Fifty years after King’s dream is arguably the best of times and the worst of times in black America, as the brightest and most industrious of race have availed themselves of the opportunities created by the civil rights revolution to move into positions of power and affluent neighborhoods while leaving behind an underclass trapped in slums more brutal and dilapidated and hopeless than any of the segregated black s of the early ‘60s, but what’s left of the civil rights revolution is ill-positioned to comment on either. Any acknowledgement of the progress that has been made weakens the movement’s claim to victimhood, which is the source of its power, and any acknowledgement of the real problems that remain calls into question the most revered assumptions about the government’s role in setting things right.
President Barack Obama, a black man who has moved into the world’s most powerful position and most affluent neighborhood, cited the sobering statistics about black unemployment and family income as if he had been a hapless observer rather than the nation’s chief executive for the past five years. He didn’t mention the gap in educational achievement between blacks and whites, or the former group’s much higher rate of illegitimacy, even though both are the reasons for the disparities in employment and income, but the peculiar politics of race make those topics unmentionable. Fixing the public school that has spectacularly failed black America would require confronting the teachers and embracing such radical notions as the voucher programs that Obama has dutifully opposed, decrying out-of-wedlock births would lead to charges of racial insensitivity and theocratic moralizing, either would entail a criticism of the hip-hop culture that has been such a stalwart Democratic Party constituency, and starting such a discussion might lead people to realize that government policies he has long championed are largely responsible for both problems.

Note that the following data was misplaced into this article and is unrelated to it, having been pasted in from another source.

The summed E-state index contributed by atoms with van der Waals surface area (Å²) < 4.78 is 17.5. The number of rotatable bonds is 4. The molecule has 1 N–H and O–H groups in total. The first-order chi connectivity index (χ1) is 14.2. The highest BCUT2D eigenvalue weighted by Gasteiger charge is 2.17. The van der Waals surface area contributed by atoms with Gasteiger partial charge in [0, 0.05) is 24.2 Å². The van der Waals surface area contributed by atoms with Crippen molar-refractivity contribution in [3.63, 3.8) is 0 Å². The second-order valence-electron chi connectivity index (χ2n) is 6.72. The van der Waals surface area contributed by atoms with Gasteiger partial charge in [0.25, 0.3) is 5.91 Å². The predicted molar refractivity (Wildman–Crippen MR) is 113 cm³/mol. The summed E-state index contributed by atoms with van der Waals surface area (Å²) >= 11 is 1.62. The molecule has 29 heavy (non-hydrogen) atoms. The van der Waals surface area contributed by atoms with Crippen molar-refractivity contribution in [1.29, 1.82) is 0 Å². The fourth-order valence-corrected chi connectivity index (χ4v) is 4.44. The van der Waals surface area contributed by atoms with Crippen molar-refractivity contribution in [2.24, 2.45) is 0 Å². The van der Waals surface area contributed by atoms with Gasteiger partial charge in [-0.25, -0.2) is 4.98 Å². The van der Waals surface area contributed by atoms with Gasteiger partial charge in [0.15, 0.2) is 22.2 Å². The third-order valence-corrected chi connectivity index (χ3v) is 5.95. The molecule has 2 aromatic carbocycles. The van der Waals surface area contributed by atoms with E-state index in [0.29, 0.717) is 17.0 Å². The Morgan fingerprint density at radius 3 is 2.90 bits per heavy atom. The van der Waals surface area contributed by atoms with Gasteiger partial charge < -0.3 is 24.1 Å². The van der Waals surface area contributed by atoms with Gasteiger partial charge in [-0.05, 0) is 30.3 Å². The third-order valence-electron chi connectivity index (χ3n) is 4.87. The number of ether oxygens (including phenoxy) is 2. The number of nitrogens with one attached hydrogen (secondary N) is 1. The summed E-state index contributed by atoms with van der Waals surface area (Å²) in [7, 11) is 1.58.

The world will little note nor long remember anything that was said at Wednesday’s rally, a nostalgic celebration of a time when liberalism occupied the moral high ground and didn’t have to confront the complex problems of today, but at least King’s speech still resonates.

— Bud Norman